John S. McCain: American patriot
There may never be another such as John S. McCain, 81, who died Saturday after a battle with brain cancer. Which is another way of saying that the nation has too few heroes in its political class. McCain surely filled that niche.
His heroism occurred in two spheres, as a naval aviator who became a prisoner of war during the Vietnam War and as an elected official — a U.S. representative and senator. This makes his achievements all the more remarkable.
His heroism was indelibly linked with the word that came to describe him — maverick. He veered from that trait from time to time, some say opportunistically as the political need arose, but he returned to it always.
It was his true north.
He was a maverick when he bucked his Republican Party to co-sponsor landmark campaign finance reform with perhaps the most liberal member of the Senate, Wisconsin Democrat Russ Feingold.
He was a maverick when he returned to Washington from his sickbed in Arizona — after being diagnosed with brain cancer — to cast one of three GOP votes that kept his party from repealing the Affordable Care Act.
He was a maverick as a member of the Gang of Eight to bring comprehensive immigration reform to the Senate floor.
Knowing personally what torture is — a lesson learned as a POW in the “Hanoi Hilton” — he was a maverick to forthrightly call out the George W. Bush Administration for its “enhanced interrogation techniques.”
And, most recently, he was ever the maverick in standing up to the invective and bullying that has come to characterize the administration of President Donald Trump. McCain was and remains a rarity in that regard in his party, but he recognized his man earlier than most, while Trump was running for the presidency. This prompted the candidate to question his heroism. Trump said of McCain, “He was a war hero because he was captured. I like people who weren’t captured.”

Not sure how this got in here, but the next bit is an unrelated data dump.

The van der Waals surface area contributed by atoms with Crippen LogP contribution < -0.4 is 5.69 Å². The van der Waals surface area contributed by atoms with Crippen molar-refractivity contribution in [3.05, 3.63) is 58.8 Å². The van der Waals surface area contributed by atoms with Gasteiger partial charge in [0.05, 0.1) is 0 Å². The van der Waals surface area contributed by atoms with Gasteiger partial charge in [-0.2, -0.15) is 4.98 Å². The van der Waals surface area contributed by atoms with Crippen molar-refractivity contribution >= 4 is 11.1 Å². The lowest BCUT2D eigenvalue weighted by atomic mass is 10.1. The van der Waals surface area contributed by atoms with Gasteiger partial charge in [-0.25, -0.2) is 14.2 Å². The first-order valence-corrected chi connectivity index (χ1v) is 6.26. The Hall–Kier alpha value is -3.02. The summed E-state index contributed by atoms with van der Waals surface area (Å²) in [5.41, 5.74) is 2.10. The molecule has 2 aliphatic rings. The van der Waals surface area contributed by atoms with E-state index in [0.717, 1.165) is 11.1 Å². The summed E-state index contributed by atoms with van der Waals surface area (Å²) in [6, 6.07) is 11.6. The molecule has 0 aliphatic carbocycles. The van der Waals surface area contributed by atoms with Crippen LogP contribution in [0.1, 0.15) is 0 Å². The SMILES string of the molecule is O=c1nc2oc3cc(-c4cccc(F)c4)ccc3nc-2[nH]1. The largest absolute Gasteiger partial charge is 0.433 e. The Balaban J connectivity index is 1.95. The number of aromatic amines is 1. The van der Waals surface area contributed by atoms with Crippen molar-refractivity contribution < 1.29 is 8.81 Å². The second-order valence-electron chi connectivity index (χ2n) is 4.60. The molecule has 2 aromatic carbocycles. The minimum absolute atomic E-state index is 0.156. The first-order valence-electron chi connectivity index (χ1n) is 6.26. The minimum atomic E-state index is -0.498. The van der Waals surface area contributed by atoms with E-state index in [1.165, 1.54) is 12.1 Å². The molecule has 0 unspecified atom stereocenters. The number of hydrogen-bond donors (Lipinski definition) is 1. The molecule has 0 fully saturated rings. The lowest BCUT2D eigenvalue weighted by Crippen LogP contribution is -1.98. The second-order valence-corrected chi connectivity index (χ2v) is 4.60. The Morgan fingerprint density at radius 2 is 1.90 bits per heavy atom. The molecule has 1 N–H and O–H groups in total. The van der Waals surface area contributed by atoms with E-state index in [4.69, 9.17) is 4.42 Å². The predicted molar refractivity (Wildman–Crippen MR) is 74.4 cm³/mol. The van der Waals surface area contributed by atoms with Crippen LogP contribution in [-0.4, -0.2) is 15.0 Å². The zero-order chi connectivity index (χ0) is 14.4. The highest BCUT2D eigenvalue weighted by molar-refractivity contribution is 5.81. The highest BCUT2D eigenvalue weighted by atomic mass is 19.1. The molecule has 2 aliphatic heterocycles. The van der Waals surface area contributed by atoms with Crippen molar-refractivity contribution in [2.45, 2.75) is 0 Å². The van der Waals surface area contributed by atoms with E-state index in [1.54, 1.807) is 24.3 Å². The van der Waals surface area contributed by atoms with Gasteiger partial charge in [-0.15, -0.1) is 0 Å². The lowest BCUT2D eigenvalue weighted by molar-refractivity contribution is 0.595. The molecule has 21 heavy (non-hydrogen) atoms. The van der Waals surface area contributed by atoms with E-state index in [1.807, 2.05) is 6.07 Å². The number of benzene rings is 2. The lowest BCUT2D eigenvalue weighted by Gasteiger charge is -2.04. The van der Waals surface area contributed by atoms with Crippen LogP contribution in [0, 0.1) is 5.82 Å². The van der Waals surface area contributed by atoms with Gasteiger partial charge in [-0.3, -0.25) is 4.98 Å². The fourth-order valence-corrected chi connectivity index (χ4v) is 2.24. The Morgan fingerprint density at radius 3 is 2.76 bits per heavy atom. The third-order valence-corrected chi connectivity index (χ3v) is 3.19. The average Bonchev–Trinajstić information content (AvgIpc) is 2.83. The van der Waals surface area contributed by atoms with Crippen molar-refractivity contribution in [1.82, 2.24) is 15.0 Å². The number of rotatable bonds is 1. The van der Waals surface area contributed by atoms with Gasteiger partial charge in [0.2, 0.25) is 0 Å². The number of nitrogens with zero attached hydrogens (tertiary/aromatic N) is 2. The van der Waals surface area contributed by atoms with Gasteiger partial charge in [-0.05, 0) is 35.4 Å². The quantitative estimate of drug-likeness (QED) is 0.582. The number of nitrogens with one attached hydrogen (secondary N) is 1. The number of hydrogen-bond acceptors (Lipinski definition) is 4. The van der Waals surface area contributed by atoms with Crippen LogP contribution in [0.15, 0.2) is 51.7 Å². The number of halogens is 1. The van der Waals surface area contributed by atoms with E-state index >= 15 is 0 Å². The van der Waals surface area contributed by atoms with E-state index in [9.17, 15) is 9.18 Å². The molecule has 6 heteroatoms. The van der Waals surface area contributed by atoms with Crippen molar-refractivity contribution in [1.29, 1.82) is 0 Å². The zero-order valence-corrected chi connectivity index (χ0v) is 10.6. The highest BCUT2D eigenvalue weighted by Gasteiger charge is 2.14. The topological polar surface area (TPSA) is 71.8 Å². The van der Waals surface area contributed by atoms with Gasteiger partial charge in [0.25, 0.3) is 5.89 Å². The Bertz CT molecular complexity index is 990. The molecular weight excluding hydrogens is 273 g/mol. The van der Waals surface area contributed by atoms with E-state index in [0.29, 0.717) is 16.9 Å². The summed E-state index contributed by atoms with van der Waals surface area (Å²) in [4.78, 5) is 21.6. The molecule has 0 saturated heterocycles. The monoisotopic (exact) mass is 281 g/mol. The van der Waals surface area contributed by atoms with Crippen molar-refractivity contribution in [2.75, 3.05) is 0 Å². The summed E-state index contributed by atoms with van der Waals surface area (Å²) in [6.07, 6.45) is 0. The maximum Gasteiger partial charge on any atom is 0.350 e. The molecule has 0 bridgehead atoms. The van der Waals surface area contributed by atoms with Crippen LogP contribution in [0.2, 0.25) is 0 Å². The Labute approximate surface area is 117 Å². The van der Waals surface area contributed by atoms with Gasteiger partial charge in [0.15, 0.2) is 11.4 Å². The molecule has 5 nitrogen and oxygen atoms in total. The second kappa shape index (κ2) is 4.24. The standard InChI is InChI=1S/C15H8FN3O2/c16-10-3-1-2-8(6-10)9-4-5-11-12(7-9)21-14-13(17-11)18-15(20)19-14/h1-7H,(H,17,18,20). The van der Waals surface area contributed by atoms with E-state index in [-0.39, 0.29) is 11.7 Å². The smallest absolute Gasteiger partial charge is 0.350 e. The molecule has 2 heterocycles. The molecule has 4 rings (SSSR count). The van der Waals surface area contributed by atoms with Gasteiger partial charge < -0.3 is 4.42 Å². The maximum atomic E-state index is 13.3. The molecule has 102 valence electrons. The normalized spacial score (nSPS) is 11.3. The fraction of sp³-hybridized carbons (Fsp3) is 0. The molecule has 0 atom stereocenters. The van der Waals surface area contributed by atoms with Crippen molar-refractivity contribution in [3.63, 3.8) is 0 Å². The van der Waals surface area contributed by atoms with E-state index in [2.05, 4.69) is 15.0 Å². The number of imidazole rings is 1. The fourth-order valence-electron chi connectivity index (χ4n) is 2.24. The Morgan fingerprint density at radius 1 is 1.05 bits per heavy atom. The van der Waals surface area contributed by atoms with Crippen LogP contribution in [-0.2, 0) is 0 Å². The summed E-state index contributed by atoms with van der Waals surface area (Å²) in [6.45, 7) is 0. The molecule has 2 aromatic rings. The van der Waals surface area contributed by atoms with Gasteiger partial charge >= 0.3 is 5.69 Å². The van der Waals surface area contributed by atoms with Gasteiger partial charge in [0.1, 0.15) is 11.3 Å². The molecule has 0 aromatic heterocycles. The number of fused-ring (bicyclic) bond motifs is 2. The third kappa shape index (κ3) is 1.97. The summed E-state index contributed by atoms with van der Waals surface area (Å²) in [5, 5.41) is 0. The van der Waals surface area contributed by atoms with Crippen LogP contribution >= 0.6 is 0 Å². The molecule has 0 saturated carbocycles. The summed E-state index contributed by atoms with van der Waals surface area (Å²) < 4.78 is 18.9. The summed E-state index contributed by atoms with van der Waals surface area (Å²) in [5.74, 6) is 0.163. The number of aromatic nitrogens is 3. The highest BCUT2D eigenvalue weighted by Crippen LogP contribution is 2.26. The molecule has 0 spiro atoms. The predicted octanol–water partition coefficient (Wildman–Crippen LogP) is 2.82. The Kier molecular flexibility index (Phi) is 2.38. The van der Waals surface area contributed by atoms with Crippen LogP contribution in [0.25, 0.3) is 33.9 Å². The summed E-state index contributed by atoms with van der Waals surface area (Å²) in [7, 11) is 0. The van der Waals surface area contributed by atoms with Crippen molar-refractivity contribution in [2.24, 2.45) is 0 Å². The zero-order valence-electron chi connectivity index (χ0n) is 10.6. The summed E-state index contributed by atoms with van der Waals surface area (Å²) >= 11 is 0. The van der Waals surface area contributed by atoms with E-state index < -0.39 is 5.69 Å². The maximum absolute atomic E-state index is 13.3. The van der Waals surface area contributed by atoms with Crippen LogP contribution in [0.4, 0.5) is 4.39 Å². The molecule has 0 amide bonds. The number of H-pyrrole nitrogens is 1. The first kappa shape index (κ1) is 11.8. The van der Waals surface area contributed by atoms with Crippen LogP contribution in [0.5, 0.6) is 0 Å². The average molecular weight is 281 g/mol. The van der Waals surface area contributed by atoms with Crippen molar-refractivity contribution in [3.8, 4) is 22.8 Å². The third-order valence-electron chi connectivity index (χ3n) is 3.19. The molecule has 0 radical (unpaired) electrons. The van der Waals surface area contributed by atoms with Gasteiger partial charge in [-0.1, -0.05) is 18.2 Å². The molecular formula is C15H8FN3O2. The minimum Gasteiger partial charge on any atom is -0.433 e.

But McCain was surely a hero during and after his captivity in North Vietnam. After 5 1/2 years of torture and much of his imprisonment spent in solitary confinement, he was offered an early release obviously because his admiral father was in command of the war in the Pacific. He refused because he knew other POWs had been there longer.
“I knew that my release would add to the suffering of men who were already straining to keep faith with their country,” he later wrote.
That some of the contributions of being a maverick were ultimately stymied do not render his efforts meaningless. The U.S. Supreme Court rendered his campaign finance reform meaningless with its Citizen United decision — money is now speech and corporations are people. The Gang of Eight’s immigration reform floundered in the U.S. House, never became law, and was replaced with harsh rhetoric against immigration and immigrants by the president and others in the GOP. His vote prevented outright repeal of the ACA, but the act’s effectiveness nonetheless has been eroded by executive order.
Ironically, being a maverick cost him in his second presidential run in 2008 (the first run was against George W. Bush in the GOP primary in 2000). He named the little-known governor of Alaska, Sarah Palin, as his running mate and her statements quickly caused many to question her ability to step into the No. 1 spot if tragedy occurred. He lost the 2008 race to Barack Obama.
It’s always easy to jump on a bandwagon headed in the wrong direction, but harder to stand athwart it. Easy to join your voice to a chorus, harder to hit that discordant note that’s not on the sheet music — on purpose.
John S. McCain will be remembered not just for his maverick ways and his true heroism. He will be remembered for the wisdom, compassion, integrity and patriotism that were their foundation.